The Call of Christ – A Meditative Study For Brass Band
dedicated to Bernard Smith
Robert Getz

        This piece had its genesis in 1959. It was the 25th Anniversary of The Salvation Army Central Music Institute at Camp Lake, Wisconsin. The special guest that year was the music camp’s founder, Bernard Smith. All week the faculty and some students had urged Bernie to play a cornet solo, as he was a world-renowned artist in his younger years – once pursued by Sousa himself! All week Bernie demurred. However, during his conducting of the preliminary music for the Sunday morning worship service, he asked the flugel horn player if he might borrow his instrument. He gave the baton to the Music Director and provided a number in the SA tune book and proceeded to play a simple solo on the tune “Come Ye Disconsolate”. It brought this teen-ager to tears, and the memory of it almost does the same today, so beautiful was it. Since then I have wanted to do something as a worthy tribute to this great and most humble musical giant and friend. This piece is a start. The call of Christ was center-most for Bernie, is for me, and is the reason for this piece.

        As I finally commenced to write, another tune kept sticking its nose under my tent . . . “Jesus calls us! O-er the tumult”. I resisted until I finally saw that they were both saying the same thing in different ways and that my musical lexicon was enriched by their differences.

        My piece begins with the almost forlorn call from Jesus, heard as an unaccompanied baritone solo: “Come ye disconsolate . . .” This call echoes over the abyss of human arrogance, indifference and desolation manifest when the call of Jesus is ignored. Jesus now changes voice and is heard in the ethereal tones of bells suggesting “Jesus calls us . . . Jesus calls us . . .” After some human hesitation the song is heard from the middle voices of the band, ending in a flugel solo which leads to a reprise in the low brass overshadowed by angelic rising tones above.

        A fourteen bar episode breaks the mood and suggests human independence from The Lord, but its melody also subtly sets the stage for the presentation of “Come ye disconsolate”. The flugel arrests attention with a long lonely tone, reminiscent of the baritone at the beginning, and then resolves itself into the song. This is supported by long harmonically independent, low brass, diatonic chords. For the phrase “Here bring your wounded hearts, here tell your anguish” the trombones bring appropriate passion to the fore. The only four bars of full band scoring bring us the ebullient affirmation that “Earth has no sorrow that Heaven cannot cure!” The trombones remind us again of Christ’s call, and lead us to a reprise of the plaintive baritone invitation of the introduction. This time the bells don’t question, but rather affirm us safely into the Presence of The Lord. God bless you!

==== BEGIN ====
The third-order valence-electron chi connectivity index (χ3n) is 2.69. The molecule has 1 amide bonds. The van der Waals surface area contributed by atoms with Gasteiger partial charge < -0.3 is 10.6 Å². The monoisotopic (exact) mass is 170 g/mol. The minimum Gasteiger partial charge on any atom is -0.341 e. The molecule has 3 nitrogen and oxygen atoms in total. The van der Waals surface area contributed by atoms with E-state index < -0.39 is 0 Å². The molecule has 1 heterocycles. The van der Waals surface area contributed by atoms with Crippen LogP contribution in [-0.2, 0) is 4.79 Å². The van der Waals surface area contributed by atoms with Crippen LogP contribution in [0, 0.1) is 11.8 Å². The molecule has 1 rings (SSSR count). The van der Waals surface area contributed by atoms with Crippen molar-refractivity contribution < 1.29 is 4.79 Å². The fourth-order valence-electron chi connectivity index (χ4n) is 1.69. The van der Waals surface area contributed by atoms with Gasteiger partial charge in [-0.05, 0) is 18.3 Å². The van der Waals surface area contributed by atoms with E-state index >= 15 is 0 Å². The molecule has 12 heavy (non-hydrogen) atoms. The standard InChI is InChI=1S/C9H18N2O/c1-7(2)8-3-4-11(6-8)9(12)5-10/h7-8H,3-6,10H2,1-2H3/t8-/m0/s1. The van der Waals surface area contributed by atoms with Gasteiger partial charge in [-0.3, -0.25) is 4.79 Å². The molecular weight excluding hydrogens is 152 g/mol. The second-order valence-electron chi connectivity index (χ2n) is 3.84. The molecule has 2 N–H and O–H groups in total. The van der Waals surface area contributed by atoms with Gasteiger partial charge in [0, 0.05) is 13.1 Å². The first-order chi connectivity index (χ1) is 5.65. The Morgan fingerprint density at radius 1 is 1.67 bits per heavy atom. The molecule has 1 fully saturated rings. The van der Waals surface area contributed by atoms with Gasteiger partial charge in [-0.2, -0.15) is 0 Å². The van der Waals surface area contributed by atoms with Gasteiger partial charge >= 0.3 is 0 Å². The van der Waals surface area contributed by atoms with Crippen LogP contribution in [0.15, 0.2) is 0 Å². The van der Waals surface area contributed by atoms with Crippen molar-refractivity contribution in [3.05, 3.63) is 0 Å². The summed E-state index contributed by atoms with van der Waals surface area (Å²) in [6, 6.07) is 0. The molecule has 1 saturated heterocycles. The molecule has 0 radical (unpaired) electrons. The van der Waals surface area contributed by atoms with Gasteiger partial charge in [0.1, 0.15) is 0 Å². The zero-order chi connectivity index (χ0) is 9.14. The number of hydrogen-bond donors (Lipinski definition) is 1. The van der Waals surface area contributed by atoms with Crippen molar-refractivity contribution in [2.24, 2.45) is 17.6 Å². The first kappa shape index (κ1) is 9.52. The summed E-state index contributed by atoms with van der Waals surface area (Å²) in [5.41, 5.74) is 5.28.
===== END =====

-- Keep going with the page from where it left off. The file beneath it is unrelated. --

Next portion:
Bob Getz

NOTE:  I wrote this piece on Friday, September 9, 2005.  It is no accident that I wrote this as our people suffered devastating hurricane ravages in our Southern United States.  The desolation and suffering cannot be repaired in human terms, but only by answering the loving and healing call of Christ.   God bless you!   Click here for reference recording

        These were the verses I was mindful of when writing this piece.   To ensure the greatest blessing I urge all conductors to make all audiences aware of them.

    Jesus calls us! O’er the tumult
       Of our life’s wild, restless sea,
    Day by day His sweet voice soundeth,
       Saying: Christian, follow me.

    Jesus calls us! By Thy mercies,
       Savior, may we hear Thy call,
    Give our hearts to Thy obedience,
       Serve and love Thee best of all.

Cecil Frances Alexander


Come ye disconsolate, where’er ye languish,
    Come to the mercy seat fervently kneel; 
Here bring your wounded hearts,
    Here tell your anguish,
Earth hath no sorrow that Heaven cannot heal.

Joy of the desolate, light of the straying,
    Hope for the penitent, advocate sure;
Here speaks our Comforter, tenderly saying,
    Earth hath no sorrow that Heaven cannot heal.

Here waits the Savior, gentle and loving,
    Ready to meet you, His grace to reveal:
On Him your burden cast, trustfully coming:
   Earth hath no sorrow that Heaven cannot heal.
                                                                                Thomas Moore

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